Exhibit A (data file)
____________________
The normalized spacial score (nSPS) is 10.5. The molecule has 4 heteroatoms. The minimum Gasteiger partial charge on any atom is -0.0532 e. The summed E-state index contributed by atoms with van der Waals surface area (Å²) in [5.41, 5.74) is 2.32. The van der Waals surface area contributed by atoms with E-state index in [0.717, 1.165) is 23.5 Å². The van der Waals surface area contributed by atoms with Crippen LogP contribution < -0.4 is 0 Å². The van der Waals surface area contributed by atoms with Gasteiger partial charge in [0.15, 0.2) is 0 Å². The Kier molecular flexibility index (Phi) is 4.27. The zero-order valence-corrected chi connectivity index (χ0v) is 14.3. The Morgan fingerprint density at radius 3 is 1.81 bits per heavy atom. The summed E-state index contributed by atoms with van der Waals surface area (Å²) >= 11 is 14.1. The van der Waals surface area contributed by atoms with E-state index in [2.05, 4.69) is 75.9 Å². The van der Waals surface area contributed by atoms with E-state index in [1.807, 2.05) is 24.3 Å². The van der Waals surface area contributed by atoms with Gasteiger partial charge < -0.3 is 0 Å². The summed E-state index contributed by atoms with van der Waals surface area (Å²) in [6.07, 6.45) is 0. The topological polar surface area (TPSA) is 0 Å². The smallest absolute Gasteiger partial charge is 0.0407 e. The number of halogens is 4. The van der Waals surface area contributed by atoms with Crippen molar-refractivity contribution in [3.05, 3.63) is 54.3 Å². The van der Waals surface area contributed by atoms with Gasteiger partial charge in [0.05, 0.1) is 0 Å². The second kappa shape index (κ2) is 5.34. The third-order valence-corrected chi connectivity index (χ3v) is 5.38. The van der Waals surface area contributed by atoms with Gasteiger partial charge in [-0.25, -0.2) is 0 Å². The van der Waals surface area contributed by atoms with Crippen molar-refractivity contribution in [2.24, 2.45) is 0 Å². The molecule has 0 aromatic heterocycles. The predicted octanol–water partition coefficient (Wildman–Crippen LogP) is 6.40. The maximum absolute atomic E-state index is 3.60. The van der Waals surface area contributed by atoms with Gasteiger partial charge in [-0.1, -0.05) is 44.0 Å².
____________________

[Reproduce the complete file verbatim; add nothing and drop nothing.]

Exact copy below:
The normalized spacial score (nSPS) is 10.5. The molecule has 4 heteroatoms. The minimum Gasteiger partial charge on any atom is -0.0532 e. The summed E-state index contributed by atoms with van der Waals surface area (Å²) in [5.41, 5.74) is 2.32. The van der Waals surface area contributed by atoms with E-state index in [0.717, 1.165) is 23.5 Å². The van der Waals surface area contributed by atoms with Crippen LogP contribution < -0.4 is 0 Å². The van der Waals surface area contributed by atoms with Gasteiger partial charge in [0.15, 0.2) is 0 Å². The Kier molecular flexibility index (Phi) is 4.27. The zero-order valence-corrected chi connectivity index (χ0v) is 14.3. The Morgan fingerprint density at radius 3 is 1.81 bits per heavy atom. The summed E-state index contributed by atoms with van der Waals surface area (Å²) >= 11 is 14.1. The van der Waals surface area contributed by atoms with E-state index in [2.05, 4.69) is 75.9 Å². The van der Waals surface area contributed by atoms with E-state index in [1.807, 2.05) is 24.3 Å². The van der Waals surface area contributed by atoms with Gasteiger partial charge < -0.3 is 0 Å². The summed E-state index contributed by atoms with van der Waals surface area (Å²) in [6.07, 6.45) is 0. The topological polar surface area (TPSA) is 0 Å². The smallest absolute Gasteiger partial charge is 0.0407 e. The number of halogens is 4. The van der Waals surface area contributed by atoms with Crippen molar-refractivity contribution in [3.05, 3.63) is 54.3 Å². The van der Waals surface area contributed by atoms with Gasteiger partial charge in [0.05, 0.1) is 0 Å². The second kappa shape index (κ2) is 5.34. The third-order valence-corrected chi connectivity index (χ3v) is 5.38. The van der Waals surface area contributed by atoms with Gasteiger partial charge in [-0.25, -0.2) is 0 Å². The van der Waals surface area contributed by atoms with Crippen molar-refractivity contribution in [2.24, 2.45) is 0 Å². The molecule has 0 aromatic heterocycles. The predicted octanol–water partition coefficient (Wildman–Crippen LogP) is 6.40. The maximum absolute atomic E-state index is 3.60. The van der Waals surface area contributed by atoms with Gasteiger partial charge in [-0.1, -0.05) is 44.0 Å².